Inflation is Japan’s political hot potato as election looms

The Star -- Jul 07
The rising cost of living is turning into a thorny political issue ahead of Japan’s upper house election this weekend, as opposition parties peg blame for recent price hikes on Prime Minister Fumio Kishida’s policies.

While Kishida’s ruling coalition is set to win a majority, public discontent over inflation may undermine efforts to strengthen his grip on power and phase out the legacy of his predecessors’ economic policies.

Already, rising prices are taking a toll on the strong popularity Kishida had enjoyed since taking office in October, with a poll by public broadcaster NHK on July 4 showing his approval rating at 54%, down from 59% three weeks earlier.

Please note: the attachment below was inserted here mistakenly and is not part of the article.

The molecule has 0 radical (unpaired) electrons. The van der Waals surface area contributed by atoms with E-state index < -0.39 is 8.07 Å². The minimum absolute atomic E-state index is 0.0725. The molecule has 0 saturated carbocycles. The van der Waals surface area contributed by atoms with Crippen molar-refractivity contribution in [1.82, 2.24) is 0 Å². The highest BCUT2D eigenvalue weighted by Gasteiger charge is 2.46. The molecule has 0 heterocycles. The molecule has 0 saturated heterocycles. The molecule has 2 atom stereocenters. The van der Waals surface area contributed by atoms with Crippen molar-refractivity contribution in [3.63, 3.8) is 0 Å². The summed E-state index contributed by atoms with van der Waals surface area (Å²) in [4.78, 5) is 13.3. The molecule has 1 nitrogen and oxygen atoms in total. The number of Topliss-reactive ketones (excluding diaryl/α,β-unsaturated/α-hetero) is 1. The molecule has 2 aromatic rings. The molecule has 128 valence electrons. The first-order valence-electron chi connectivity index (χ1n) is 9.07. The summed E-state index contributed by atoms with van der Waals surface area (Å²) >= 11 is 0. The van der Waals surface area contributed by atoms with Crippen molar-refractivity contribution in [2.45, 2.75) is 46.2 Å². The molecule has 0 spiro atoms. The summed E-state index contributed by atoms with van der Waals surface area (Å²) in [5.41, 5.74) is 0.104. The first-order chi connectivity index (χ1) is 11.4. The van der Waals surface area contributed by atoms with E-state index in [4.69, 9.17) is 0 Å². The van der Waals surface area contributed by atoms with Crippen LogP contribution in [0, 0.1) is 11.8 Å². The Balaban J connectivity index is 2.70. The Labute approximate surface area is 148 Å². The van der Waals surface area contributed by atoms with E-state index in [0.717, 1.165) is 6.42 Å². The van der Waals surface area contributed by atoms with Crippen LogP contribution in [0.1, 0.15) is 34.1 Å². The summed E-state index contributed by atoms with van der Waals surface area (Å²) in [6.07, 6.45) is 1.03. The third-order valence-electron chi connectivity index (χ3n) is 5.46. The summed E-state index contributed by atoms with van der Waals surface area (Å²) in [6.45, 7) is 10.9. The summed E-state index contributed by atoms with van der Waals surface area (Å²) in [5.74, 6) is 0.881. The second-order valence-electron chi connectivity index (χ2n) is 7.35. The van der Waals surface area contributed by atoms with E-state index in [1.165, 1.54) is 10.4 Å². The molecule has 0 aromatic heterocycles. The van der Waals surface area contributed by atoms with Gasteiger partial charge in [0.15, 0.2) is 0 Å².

Fuka Sato, a 28-year-old stylist working at a magazine publisher, said she will vote for an opposition party for the first time in her life.

“I feel extremely insecure about the future,” said Sato, who said she eats out less often and gave up buying fruit because it became too expensive.

Soaring commodity costs, fuelled by Russia’s invasion of Ukraine, pushed Japan’s consumer inflation above the Bank of Japan’s 2% target for the first time in seven years.

While the rate of inflation is still modest by global comparisons, it has shocked a population that has not experienced steady inflation for decades and hasn’t seen wages rise enough to compensate for the cost of living.


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